Marijuana users who engage in “dabbing,” where concentrations of THC are particularly high (20-80%) often report higher tolerance and more severe withdrawal than those who smoke marijuana flowers where the concentrations of TCH are usually between 2% and 6%.4
Help Quitting Weed
Cannabis withdrawal rarely requires medical intervention; however, inpatient detox may be helpful for individuals who are unable to abstain from using marijuana due to withdrawal symptom distress.
Do I Need Detox?
Factors influencing the need for inpatient detox include:4,6
- Co-occurring mental health disorders (depression, schizophrenia, etc.)
- Comorbid physical health problems.
- Severe cannabis use disorder (addiction).
- Interpersonal problems and lack of social community and support.
If an individual has a comorbid substance use disorder and an addiction to other drugs like alcohol, opioids and benzodiazepines, medical detox may be warranted as the withdrawal syndromes may be more severe and pose a health threat.11
An individual requiring inpatient detox may also need more intensive addiction treatment, such as spending time in a residential rehabilitation program, and intensive outpatient program or some other form of treatment. They may be able to step down to less intensive forms of care (e.g., residential to outpatient) as progress in their recovery made.
Because some individuals experience distressing psychological symptoms of marijuana withdrawal that lasts for several weeks,5 ongoing support after detox, such as group or individual therapy or mutual-help groups can help to reduce the risk of relapse in an effort to alleviate those symptoms.
At Recovery First, our staff work with you every step of the way, beginning in day 1 of detox, to ensure you receive the care you need to experience sustained sobriety from any and all substances you’ve been abusing. Call us at 954-526-5776 today to learn more about our treatment offerings, including our medical detox program.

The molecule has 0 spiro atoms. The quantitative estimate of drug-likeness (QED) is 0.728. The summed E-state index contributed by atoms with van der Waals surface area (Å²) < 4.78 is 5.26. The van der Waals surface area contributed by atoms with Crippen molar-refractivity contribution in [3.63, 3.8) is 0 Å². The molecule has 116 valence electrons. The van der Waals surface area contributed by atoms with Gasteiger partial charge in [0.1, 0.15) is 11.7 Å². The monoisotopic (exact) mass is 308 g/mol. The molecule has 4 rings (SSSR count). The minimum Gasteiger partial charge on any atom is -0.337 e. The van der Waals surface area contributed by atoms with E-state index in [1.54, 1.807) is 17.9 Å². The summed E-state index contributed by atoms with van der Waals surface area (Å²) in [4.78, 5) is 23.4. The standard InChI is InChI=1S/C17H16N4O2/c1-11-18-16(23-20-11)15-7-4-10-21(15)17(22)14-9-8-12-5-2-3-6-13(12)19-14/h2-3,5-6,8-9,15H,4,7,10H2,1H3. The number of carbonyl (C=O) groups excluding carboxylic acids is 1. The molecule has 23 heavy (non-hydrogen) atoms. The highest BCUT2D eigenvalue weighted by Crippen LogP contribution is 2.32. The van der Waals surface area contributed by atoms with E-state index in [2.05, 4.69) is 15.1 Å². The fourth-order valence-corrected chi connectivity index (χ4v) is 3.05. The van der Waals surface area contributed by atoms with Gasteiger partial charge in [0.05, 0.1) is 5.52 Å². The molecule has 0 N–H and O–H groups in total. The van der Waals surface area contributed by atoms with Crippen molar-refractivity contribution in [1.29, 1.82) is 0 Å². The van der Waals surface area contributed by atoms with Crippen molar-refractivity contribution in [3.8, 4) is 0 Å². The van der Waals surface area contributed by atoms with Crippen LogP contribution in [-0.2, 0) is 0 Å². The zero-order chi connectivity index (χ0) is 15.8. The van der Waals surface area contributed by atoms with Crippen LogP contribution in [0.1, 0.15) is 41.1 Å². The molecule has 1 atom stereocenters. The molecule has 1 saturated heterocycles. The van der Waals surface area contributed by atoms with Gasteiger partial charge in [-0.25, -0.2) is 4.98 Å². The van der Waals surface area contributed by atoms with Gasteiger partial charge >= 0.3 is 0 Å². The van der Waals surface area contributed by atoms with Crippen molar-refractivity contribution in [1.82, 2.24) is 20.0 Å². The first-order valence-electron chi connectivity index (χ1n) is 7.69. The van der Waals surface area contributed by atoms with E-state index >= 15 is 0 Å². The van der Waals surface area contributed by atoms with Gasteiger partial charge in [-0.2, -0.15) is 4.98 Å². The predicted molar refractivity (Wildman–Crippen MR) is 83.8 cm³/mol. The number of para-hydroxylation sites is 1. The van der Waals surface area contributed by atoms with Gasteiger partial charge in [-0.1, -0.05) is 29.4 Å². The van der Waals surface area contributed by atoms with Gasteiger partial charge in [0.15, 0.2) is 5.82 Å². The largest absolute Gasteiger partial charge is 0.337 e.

- Bahji A, Stephenson C, Tyo R, Hawken ER, Seitz DP. (2020). Prevalence of Cannabis Withdrawal Symptoms Among People With Regular or Dependent Use of Cannabinoids: A Systematic Review and Meta-analysis. JAMA Net, 3(4), e202370.
- National Institute on Drug Abuse. (2020). Is Marijuana Addictive?
- Substance Abuse and Mental Health Services Administration. (2020). Key substance use and mental health indicators in the United States: Results from the 2019 National Survey on Drug Use and Health (HHS Publication No. PEP20-07-01-001, NSDUH Series H-55). Rockville, MD: Center for Behavioral Health Statistics and Quality, Substance Abuse and Mental Health Services Administration.
- Bonnet, U., & Preuss, U. W. (2017). The cannabis withdrawal syndrome: current insights. Substance abuse and rehabilitation, 8, 9–37.
- Davis, J. P., Smith, D. C., Morphew, J. W., Lei, X., & Zhang, S. (2016). Cannabis Withdrawal, Posttreatment Abstinence, and Days to First Cannabis Use Among Emerging Adults in Substance Use Treatment: A Prospective Study. Journal of drug issues, 46(1), 64–83.
- American Psychiatric Association. (2013). Diagnostic and statistical manual of mental disorders (5th ed.). Arlington, VA: Author.
- Substance Abuse and Mental Health Services Administration. (2010). Protracted Withdrawal.
- Livne, O., Shmulewitz, D., Lev-Ran, S., & Hasin, D. S. (2019). DSM-5 cannabis withdrawal syndrome: Demographic and clinical correlates in U.S. adults. Drug and alcohol dependence, 195, 170–177.
- Gorelick, D. (2020). Cannabis withdrawal: Epidemiology, pathogenesis, clinical manifestations, course, assessment, and diagnosis.
- Hasin D. S. (2018). US Epidemiology of Cannabis Use and Associated Problems. Neuropsychopharmacology, 43(1), 195–212.
- Center for Substance Abuse Treatment. Detoxification and Substance Abuse Treatment. Treatment Improvement Protocol (TIP) Series, No. 45. HHS Publication No. (SMA) 15-4131. Rockville, MD: Center for Substance Abuse Treatment, 2006.